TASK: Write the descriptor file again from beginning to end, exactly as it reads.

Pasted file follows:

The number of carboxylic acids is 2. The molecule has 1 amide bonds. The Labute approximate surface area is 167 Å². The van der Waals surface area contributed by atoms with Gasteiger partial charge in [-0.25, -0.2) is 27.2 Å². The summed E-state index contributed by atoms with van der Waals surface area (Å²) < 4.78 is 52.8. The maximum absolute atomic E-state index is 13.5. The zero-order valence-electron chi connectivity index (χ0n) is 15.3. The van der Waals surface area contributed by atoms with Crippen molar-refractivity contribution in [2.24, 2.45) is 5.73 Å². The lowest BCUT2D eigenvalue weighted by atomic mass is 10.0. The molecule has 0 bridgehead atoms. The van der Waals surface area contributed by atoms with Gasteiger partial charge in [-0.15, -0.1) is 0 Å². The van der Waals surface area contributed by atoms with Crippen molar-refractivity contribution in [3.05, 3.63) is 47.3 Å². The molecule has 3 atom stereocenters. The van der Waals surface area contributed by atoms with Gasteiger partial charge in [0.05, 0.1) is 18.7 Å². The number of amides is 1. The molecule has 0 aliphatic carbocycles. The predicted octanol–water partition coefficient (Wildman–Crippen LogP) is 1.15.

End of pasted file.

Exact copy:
The number of carboxylic acids is 2. The molecule has 1 amide bonds. The Labute approximate surface area is 167 Å². The van der Waals surface area contributed by atoms with Gasteiger partial charge in [-0.25, -0.2) is 27.2 Å². The summed E-state index contributed by atoms with van der Waals surface area (Å²) < 4.78 is 52.8. The maximum absolute atomic E-state index is 13.5. The zero-order valence-electron chi connectivity index (χ0n) is 15.3. The van der Waals surface area contributed by atoms with Crippen molar-refractivity contribution in [2.24, 2.45) is 5.73 Å². The lowest BCUT2D eigenvalue weighted by atomic mass is 10.0. The molecule has 0 bridgehead atoms. The van der Waals surface area contributed by atoms with Gasteiger partial charge in [-0.15, -0.1) is 0 Å². The van der Waals surface area contributed by atoms with Crippen molar-refractivity contribution in [3.05, 3.63) is 47.3 Å². The molecule has 3 atom stereocenters. The van der Waals surface area contributed by atoms with Gasteiger partial charge in [0.05, 0.1) is 18.7 Å². The number of amides is 1. The molecule has 0 aliphatic carbocycles. The predicted octanol–water partition coefficient (Wildman–Crippen LogP) is 1.15.